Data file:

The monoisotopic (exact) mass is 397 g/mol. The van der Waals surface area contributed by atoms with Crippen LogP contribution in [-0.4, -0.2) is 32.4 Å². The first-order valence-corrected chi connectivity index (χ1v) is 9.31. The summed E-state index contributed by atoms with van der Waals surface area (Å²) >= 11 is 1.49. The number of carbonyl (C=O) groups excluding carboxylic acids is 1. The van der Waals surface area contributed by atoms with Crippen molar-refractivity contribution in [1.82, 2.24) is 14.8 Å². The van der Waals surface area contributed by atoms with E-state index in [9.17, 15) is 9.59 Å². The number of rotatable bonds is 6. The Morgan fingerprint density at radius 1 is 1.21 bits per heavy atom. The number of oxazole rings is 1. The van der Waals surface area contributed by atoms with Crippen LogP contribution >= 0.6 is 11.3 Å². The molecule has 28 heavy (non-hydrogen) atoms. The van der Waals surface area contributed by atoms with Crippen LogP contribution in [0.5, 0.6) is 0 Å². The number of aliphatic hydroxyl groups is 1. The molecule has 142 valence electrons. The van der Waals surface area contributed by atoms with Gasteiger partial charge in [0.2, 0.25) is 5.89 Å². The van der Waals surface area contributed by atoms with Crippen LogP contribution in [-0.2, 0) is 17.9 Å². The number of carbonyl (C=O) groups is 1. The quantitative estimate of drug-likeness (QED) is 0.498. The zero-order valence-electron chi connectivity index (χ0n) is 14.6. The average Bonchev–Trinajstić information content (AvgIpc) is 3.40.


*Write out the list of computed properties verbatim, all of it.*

The monoisotopic (exact) mass is 397 g/mol. The van der Waals surface area contributed by atoms with Crippen LogP contribution in [-0.4, -0.2) is 32.4 Å². The first-order valence-corrected chi connectivity index (χ1v) is 9.31. The summed E-state index contributed by atoms with van der Waals surface area (Å²) >= 11 is 1.49. The number of carbonyl (C=O) groups excluding carboxylic acids is 1. The van der Waals surface area contributed by atoms with Crippen molar-refractivity contribution in [1.82, 2.24) is 14.8 Å². The van der Waals surface area contributed by atoms with E-state index in [9.17, 15) is 9.59 Å². The number of rotatable bonds is 6. The Morgan fingerprint density at radius 1 is 1.21 bits per heavy atom. The number of oxazole rings is 1. The van der Waals surface area contributed by atoms with Crippen LogP contribution >= 0.6 is 11.3 Å². The molecule has 28 heavy (non-hydrogen) atoms. The van der Waals surface area contributed by atoms with Crippen LogP contribution in [0.5, 0.6) is 0 Å². The number of aliphatic hydroxyl groups is 1. The molecule has 142 valence electrons. The van der Waals surface area contributed by atoms with Gasteiger partial charge in [0.2, 0.25) is 5.89 Å². The van der Waals surface area contributed by atoms with Crippen LogP contribution in [-0.2, 0) is 17.9 Å². The number of carbonyl (C=O) groups is 1. The quantitative estimate of drug-likeness (QED) is 0.498. The zero-order valence-electron chi connectivity index (χ0n) is 14.6. The average Bonchev–Trinajstić information content (AvgIpc) is 3.40.